Canada, health care, law, reform, long-term care, pharmaceuticals, mental illness, aboriginals, government, aging population
Canadians have often prided themselves on having one of the best health-care systems in the world, but in recent years our system has fallen to the bottom of relevant international comparisons. Incremental attempts to improve the system have not resulted in significant improvements and the reality is that our most pressing challenges can be addressed only through ambitious, systemic reforms. For example, it is well established that Canada's patchwork scheme for providing long-term care will not scale to meet growing needs as a quarter ofthe population enters retirement age over the next two decades.' As yet further examples, the Canadian "universal" system does not include essential services such as pharmaceuticals needed outside of hospital walls,2 our present system fails to meet the needs of those living with mental illnesses,3 and there is a persistent gap between the health outcomes ofAboriginal peoples and other Canadians.' Creative solutions are urgently needed as we face a perfect storm ofoutdated health system design, an aging population, provincial governments paying out over 50% of total revenues to health care, and aggressive court challenges from proponents of increased privatization.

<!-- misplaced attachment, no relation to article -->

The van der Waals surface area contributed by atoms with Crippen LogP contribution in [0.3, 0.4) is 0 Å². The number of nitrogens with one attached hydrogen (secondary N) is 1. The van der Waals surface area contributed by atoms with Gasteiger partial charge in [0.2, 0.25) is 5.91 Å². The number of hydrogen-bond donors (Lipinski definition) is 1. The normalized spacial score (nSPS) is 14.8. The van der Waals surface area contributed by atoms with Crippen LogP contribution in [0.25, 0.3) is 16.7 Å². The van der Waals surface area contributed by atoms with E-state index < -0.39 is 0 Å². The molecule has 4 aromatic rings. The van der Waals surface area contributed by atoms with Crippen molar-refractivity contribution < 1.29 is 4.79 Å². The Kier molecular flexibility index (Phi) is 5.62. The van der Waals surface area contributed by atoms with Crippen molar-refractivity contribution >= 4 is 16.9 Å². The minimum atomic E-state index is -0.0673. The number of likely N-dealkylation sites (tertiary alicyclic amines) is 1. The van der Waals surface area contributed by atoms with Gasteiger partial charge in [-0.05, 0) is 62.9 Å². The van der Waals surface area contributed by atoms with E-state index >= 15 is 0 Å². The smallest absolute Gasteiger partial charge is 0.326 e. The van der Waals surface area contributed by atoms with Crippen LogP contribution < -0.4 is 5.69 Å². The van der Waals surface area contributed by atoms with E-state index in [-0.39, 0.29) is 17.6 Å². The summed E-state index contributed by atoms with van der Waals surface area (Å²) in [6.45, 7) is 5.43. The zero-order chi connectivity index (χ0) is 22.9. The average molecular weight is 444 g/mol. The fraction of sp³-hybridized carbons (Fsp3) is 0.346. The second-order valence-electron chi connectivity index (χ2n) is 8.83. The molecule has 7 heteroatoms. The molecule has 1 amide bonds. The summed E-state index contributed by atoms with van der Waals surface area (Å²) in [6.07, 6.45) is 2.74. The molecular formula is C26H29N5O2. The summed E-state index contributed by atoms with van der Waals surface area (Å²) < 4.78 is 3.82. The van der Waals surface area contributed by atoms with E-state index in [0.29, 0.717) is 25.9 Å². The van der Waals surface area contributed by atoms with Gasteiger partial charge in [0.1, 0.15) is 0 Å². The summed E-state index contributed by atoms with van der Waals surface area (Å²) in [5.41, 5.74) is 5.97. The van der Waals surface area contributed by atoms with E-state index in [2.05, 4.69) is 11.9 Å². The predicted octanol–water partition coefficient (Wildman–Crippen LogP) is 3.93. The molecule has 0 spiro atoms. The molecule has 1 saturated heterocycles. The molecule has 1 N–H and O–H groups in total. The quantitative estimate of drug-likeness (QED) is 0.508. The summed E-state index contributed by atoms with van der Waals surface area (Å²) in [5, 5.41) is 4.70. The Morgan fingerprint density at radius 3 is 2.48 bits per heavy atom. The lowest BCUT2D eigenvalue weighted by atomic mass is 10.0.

Colleen M. Flood and Lorian Hardcastle, "The Future of Health Law: How Can Law Meet Emerging Health Challenges?" (2016) 39:2 Dal LJ.